How to prevent users from registering into your app with insecure passwords

Valerio Barbera

Hi, I’m Valerio, software engineer and CTO at Inspector.

About one year ago one of our accounts on an external platform has been hacked. Our credit card was attached to this account so we had to warn the bank to block it. Fortunately, there were no consequences, neither for our bank account, nor for our customers in terms of data security.

It was a really important experience which helped us understand the needs to increase our security policy to prevent similar incidents from leading to worse consequences. I wrote about our roadmap to increase our security standards in this post: https://inspector.dev/how-to-turn-a-credentials-breach-into-a-development-opportunity/

Recently we added the weak passwords filter mentioned in the security roadmap and in this article I’ll show you how to implement the same mechanism in your application.

Yes, tons of people still use “123456” as a password, according to NordPass’s 200 most common passwords of the year for 2020, which is based on analysis of passwords exposed by data breaches.

Plenty of other epically insecure passwords continue to make the annual password hall of shame, including the aforementioned “password” (always in the top five) or “qwerty”.

Inspector provides two factor authentication as additional security layer, but prevent users from registering an account with one of these insecure passwords will greatly increase the level of security for all users.

Find a weak passwords list

Before starting with code we need to find a reliable list of most common passwords used by malicious attackers.

There are many source, you can find them in a dedicated wikipedia page: https://en.wikipedia.org/wiki/List_of_the_most_common_passwords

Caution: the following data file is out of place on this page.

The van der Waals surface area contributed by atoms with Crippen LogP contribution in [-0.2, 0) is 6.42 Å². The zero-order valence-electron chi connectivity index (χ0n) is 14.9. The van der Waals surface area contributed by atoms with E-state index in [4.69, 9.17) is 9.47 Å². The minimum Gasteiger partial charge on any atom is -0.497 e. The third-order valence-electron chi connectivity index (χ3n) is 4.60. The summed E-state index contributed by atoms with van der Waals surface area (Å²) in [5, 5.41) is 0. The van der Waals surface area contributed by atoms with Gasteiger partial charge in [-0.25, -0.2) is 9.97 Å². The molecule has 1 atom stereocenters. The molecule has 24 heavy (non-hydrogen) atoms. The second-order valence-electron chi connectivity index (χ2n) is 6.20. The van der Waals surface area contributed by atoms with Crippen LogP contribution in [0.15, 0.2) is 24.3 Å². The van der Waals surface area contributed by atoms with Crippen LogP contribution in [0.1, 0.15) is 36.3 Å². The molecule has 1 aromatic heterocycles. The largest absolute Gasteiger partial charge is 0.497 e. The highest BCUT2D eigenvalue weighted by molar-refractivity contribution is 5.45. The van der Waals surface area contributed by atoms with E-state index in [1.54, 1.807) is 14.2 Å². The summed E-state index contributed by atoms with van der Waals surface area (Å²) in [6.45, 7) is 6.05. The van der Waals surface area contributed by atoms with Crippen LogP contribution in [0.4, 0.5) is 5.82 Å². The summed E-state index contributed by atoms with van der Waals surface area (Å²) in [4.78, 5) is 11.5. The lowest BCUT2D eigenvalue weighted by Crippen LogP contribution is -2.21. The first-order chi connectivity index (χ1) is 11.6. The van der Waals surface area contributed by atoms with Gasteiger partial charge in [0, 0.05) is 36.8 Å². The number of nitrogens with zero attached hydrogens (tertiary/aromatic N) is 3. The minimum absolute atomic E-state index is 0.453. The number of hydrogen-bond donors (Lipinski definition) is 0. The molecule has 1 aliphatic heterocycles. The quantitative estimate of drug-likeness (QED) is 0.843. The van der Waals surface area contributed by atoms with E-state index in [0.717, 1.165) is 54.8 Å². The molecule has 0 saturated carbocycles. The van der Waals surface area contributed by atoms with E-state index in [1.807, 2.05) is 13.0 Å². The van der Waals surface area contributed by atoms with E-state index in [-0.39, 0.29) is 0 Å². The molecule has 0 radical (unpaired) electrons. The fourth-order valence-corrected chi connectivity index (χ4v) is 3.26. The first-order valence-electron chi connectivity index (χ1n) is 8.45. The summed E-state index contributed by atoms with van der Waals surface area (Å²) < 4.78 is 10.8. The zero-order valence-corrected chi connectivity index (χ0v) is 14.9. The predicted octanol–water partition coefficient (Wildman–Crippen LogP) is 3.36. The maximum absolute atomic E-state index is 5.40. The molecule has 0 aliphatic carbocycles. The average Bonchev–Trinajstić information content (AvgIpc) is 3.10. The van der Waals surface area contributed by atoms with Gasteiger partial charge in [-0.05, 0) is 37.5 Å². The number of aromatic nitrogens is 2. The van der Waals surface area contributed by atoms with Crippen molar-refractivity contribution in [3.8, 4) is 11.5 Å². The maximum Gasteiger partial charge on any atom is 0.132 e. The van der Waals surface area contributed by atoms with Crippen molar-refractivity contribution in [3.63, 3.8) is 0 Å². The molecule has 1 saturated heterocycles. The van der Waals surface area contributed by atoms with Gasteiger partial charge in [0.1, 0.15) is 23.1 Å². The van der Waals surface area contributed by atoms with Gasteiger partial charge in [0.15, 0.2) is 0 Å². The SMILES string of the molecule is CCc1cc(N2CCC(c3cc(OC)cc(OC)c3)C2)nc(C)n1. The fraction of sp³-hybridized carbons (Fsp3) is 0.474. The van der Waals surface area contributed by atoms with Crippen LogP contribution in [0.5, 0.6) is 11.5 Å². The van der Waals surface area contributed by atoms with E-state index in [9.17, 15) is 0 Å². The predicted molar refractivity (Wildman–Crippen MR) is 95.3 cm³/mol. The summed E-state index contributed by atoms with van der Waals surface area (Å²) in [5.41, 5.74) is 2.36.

Almost any password management software provides its own list based on their data. I made a combination of some of them to get the most complete list.

Here is my not permitted passwords array:

[
    'picture1',
    'password',
    'password1',
    '12345678',
    '111111',
    '123123',
    '12345',
    '1234567890',
    'senha',
    '1234567',
    'qwerty',
    'abc123',
    'Million2',
    'OOOOOO',
    '1234',
    'iloveyou',
    'aaron431',
    'qqww1122',
    '123',
    'omgpop',
    '123321',
    '654321',
    '123456789',
    'qwerty123',
    '1q2w3e4r',
    'admin',
    'qwertyuiop',
    '555555',
    'lovely',
    '7777777',
    'welcome',
    '888888',
    'princess',
    'dragon',
    '123qwe',
    'sunshine',
    '666666',
    'football',
    'monkey',
    '!@#$%^&*',
    'charlie',
    'aa123456',
    'donald',
]

Create a custom validation rule

We use Laravel as application framework but you are free to implement the same logic in any language or framework.

Laravel provides an easy create your own validation rules out the rules available by default. To generate a new rule object, you may use the make:rule Artisan command.

php artisan make:rule RejectWeakPasswords

Once the rule has been created, we are ready to define its behavior. A rule object contains two methods: passes and message.

The passes method receives the attribute value and name, and should return true or false depending on whether the value is valid or not. The message method should return the validation error message that should be used when validation fails: